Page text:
A special place... The Isles of Scilly are one of only two places in England where Manx Shearwaters breed
Under threat...The Isles of Scilly hold 3,000 fewer pairs of breeding seabirds than 25 years ago
We need YOUR help to protect our important seabird heritage
Isles of Scilly storm petrels helped by nest boxes, games and ‘chick-check walks’
The Isles of Scilly Seabird Recovery Project has installed nest boxes on some of St Agnes’ boulder beaches, to help one of England’s rarest seabirds.
Staff and volunteers working on the project hope the nest boxes will encourage storm petrels, and make it easier to monitor the birds’ breeding success later in the autumn.
Storm petrels, about the size of a sparrow, and which spend most of their lives at sea, are extremely rare in England, confined entirely to the South West. They returned to breed on St Agnes and Gugh for the first time in living memory last year, following the successful eradication of rats from both islands.
Jaclyn Pearson, the RSPB’s Isles of Scilly Sea Bird Recovery Project manager, said: “We thank the volunteers involved in making and placing the nest boxes on St Agnes and Gugh. We have recently started monitoring this year’s storm petrel chicks, so it’s an exciting time. One of the best things about this project is to know the hard work of so many people has opened up habitat on St Agnes and Gugh, where these amazing seabirds can breed in safety without their eggs or young being eaten by rats.”
This summer the project team and the Isles of Scilly Wildlife Trust joined forces to deliver ‘storm petrel games’ at the islands popular summer fetes, raising more than £300 towards seabird conservation. And this month members of the community are joining ‘chick-check walks’ so they will be able to record where the chicks of various seabird species will be fledging, and will be able to continue monitoring them for years to come.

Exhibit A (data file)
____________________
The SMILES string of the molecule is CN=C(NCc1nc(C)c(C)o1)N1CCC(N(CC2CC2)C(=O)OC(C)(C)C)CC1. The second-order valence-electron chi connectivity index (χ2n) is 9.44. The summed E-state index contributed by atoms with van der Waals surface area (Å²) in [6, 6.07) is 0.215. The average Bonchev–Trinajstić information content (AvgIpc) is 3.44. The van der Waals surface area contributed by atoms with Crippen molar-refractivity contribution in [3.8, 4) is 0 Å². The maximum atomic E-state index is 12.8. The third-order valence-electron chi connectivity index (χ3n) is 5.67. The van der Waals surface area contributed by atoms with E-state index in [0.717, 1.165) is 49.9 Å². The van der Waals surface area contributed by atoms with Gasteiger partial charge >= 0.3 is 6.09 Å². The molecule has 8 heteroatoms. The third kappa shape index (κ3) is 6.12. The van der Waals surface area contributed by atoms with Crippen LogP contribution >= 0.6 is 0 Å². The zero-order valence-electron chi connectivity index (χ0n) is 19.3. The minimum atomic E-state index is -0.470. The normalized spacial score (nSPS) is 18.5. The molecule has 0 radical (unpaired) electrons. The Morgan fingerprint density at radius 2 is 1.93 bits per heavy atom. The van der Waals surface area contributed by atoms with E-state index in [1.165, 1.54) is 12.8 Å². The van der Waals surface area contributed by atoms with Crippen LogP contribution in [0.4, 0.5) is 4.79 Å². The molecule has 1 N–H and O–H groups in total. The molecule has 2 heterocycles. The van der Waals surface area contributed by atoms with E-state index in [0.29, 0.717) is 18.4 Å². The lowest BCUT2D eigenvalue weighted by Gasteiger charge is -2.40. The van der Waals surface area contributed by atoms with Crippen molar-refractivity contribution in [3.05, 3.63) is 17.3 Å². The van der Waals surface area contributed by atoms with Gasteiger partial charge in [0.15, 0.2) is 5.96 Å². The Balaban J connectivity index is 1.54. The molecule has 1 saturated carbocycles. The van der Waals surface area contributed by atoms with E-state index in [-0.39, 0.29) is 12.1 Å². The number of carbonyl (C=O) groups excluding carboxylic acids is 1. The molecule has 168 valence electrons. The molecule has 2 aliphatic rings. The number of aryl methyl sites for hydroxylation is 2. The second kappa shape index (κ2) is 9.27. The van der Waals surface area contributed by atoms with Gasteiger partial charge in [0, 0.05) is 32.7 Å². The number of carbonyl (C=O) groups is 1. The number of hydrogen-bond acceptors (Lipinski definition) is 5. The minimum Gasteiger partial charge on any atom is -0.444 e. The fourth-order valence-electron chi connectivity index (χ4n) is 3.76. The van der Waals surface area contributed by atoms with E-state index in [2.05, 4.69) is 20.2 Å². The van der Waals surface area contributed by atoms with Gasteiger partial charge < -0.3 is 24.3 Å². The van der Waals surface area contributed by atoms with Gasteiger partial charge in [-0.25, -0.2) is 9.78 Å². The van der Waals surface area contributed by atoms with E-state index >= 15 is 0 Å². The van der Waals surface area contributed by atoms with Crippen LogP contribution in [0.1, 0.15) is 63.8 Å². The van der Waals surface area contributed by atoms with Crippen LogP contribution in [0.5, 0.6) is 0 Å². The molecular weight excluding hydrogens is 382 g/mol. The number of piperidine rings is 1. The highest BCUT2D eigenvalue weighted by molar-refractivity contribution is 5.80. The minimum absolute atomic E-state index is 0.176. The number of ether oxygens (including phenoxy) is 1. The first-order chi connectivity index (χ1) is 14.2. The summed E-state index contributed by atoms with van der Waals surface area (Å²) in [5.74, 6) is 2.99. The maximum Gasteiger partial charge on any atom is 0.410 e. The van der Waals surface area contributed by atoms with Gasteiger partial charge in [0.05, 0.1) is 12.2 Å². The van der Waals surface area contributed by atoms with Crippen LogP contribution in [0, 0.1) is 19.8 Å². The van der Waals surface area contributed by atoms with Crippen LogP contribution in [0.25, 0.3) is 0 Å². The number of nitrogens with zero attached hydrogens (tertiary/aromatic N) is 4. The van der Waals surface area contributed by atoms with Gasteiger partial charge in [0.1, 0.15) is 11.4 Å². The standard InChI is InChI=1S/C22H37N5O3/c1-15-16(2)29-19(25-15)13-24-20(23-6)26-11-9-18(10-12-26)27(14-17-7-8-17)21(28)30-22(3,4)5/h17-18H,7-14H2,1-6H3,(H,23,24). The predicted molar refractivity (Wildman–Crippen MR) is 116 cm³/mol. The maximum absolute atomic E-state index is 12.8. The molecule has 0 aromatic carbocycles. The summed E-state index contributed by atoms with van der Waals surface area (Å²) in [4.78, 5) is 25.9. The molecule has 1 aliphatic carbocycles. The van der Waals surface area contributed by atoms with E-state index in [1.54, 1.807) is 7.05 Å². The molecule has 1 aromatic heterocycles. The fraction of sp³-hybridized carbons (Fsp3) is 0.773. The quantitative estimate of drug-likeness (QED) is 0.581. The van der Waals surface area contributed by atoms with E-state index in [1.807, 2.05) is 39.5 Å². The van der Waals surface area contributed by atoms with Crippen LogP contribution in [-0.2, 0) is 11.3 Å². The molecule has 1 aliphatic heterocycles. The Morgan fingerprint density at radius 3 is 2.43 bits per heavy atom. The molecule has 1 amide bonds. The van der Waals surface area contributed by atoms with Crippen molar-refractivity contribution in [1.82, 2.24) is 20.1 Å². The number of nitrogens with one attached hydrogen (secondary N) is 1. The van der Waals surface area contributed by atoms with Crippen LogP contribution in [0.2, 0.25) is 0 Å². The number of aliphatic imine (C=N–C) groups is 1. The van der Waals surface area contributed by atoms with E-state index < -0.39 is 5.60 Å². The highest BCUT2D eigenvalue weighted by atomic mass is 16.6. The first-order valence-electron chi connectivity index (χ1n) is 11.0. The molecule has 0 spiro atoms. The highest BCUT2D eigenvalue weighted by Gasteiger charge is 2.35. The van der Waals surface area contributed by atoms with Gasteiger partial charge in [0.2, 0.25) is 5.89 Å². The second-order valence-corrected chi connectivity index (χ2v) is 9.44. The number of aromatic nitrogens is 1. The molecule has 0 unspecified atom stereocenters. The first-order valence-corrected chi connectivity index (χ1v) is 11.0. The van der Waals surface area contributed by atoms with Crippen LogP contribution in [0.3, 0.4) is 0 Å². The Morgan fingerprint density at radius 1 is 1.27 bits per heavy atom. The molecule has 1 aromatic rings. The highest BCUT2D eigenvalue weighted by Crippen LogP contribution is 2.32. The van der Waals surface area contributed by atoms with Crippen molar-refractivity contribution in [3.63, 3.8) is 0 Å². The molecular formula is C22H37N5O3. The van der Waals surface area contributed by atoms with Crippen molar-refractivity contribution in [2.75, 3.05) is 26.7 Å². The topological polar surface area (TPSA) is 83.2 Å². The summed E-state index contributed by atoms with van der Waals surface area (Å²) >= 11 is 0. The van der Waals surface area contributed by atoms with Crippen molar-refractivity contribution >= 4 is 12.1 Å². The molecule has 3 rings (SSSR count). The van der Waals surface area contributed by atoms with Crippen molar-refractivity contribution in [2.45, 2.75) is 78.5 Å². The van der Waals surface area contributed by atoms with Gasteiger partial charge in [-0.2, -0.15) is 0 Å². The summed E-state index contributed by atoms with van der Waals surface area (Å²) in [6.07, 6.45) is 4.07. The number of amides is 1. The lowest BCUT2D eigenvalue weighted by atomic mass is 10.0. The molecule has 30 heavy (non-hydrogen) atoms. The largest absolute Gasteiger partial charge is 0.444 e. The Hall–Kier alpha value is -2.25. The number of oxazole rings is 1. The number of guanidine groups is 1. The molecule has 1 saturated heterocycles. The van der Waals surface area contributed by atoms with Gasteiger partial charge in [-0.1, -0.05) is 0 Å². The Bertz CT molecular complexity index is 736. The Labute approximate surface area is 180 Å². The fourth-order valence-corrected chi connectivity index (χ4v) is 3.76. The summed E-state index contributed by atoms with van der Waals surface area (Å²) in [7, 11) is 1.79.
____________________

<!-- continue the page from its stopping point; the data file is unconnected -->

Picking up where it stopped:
Nikki Banfield, of the Isles of Scilly Wildlife Trust, said: “These activities ensured that every member of the family was able to learn about how the project is helping seabirds, including the storm petrels, and what they themselves can do to help. We thank everyone who came along to support the cause, and thank you for all the great feedback about the fun that was had playing the ‘find the storm petrel map game’ and the ‘storm petrel bucket game’.”
Naomi Stratton, land management lead advisor for Natural England, said: “It was a privilege to join a community ‘chick-check walk’ recently and I was delighted to see Manx shearwater chicks starting to venture outside their burrows before migration. It is great to see bird activity on these protected sites increasing, and the local community so involved with the project.”
If anybody thinks they have seen a rat on St Agnes or Gugh they should call the project’s ‘Rat on a Rat’ hotline on 01720 422153. The project team and islanders will then inspect the area and set up surveillance and rat incursion response measures.
This Isles of Scilly Seabird Recovery Project is a partnership between the RSPB, the Isles of Scilly Wildlife Trust, the Isles of Scilly Area of Outstanding Natural Beauty, Natural England and the Duchy of Cornwall. The project is funded by LIFE, the EU’s programme for financing key environmental schemes across the continent, and a £269,100 grant from the Heritage Lottery Fund.
For further information, images, or to arrange an interview, please contact:
Chris Baker, RSPB Communications Officer, 01392 453299 / 07701 050010
The Heritage Lottery Fund invests money from the National Lottery to help people across the UK explore, enjoy and protect the heritage they care about - from the archaeology under our feet, to the historic parks and buildings we love, from precious memories and collections to rare wildlife. More information at: www.hlf.org.uk
Full details of the Isles of Scilly Seabird Recovery Project can be found at www.ios-seabirds.org.uk